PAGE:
In both instances, the court determined that technical defects do not establish grounds for setting aside a demand. To do so the court must be satisfied there is a substantial reason for setting aside the demand. The court held that the incorrect year stated in the documents could not have confused the lender.
Regarding the misnaming of the borrower on the documentation, the court held that the lender needed to establish that this caused a “substantial injustice”.
Issue 3 – Genuine Dispute
The lender also claimed that a genuine dispute existed between the parties regarding the debt referred to in the demand.
The submission was two-pronged. It contended that:
- the lender had a claim against the borrower for misleading and deceptive conduct in relation to pre-contractual representations made by the borrower; and
- the borrower was in breach of the agreement in a number of respects.
Issue 3a – Misleading and Deceptive Conduct
In relation to misleading and deceptive conduct, the lender pointed to two pieces of evidence. Firstly, the borrower said that the total construction cost for the development would be $1,200,000. And this was considerably less than the costs to date. Secondly, the borrower had stated that it had sufficient funding to complete the development at the budgeted cost.
However, the court held that the construction cost was only an indicative estimate of the project cost. Further, the contract contained an “entire agreement” clause that prohibited any reliance on pre-contractual statements. Accordingly, the lender’s submissions on this basis failed.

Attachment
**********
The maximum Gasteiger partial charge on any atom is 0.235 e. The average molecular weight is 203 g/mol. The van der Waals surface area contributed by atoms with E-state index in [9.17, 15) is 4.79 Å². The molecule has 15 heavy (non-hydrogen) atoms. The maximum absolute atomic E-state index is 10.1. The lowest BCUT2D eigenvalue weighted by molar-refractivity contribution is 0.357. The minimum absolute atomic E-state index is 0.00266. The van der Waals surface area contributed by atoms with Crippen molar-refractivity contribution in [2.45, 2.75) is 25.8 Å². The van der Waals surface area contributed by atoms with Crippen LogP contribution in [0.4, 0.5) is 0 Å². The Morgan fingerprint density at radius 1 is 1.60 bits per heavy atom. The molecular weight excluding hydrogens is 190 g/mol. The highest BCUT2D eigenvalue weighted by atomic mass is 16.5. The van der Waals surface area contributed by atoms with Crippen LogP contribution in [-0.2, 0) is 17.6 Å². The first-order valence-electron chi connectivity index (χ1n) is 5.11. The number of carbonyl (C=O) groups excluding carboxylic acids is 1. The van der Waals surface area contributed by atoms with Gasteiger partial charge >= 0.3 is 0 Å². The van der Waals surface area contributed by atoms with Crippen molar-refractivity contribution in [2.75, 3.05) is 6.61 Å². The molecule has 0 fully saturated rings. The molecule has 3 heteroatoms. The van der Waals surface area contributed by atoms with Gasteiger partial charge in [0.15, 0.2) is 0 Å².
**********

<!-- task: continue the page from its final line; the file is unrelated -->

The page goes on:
Issue 3b – Respondent Breached the Agreement
Having regard to the allegations of breach by the borrower, the lender submitted the evidence of a quantity surveyor, who stated that:
- the original costs estimate was severely underestimated,
- the borrower had drawn down funds far in excess of its needs, and
- the builder had been overpaid for the work performed, which was not of good quality.
The lender further submitted subsequent correspondence between the parties. This demonstrated that a dispute had clearly arisen regarding the matters covered by the quantity surveyor.
The borrower submitted that it was not necessary for the court to consider whether it was in breach of the agreement, as the work performed was not a condition of the debt. Rather the lender was unconditionally required to pay the demand regardless of work performance.
The court held that the agreement contained a provision postponing any advance of money where there was an event of default under the agreement. One such event of default was a failure by the borrower to perform any undertaking or obligation. One obligation was to “expeditiously and without intermission … erect and complete the building work on the development land in accordance of the best skills and practices and to the satisfaction of” the lender. Therefore, the court determined that it was well within the rights of the lender to inquire into the progress of the work and decline to pay where there was an event of default.
On this ground, the court set aside the statutory demand issue by the borrower.
There are two primary implications of this decision for those seeking to set aside a statutory demand:
- Issues with the form of the demand must create a tangible or substantial injustice in order to create a ground to set aside the demand;
- In order to set aside a statutory demand on the basis of a genuine dispute, there must be a prima facie case for the applicant to dispute the debt.
This publication is for your general information and interest only. It is not intended to be comprehensive, and does not constitute and must not be relied on as legal advice. You must seek specific advice tailored to your circumstances.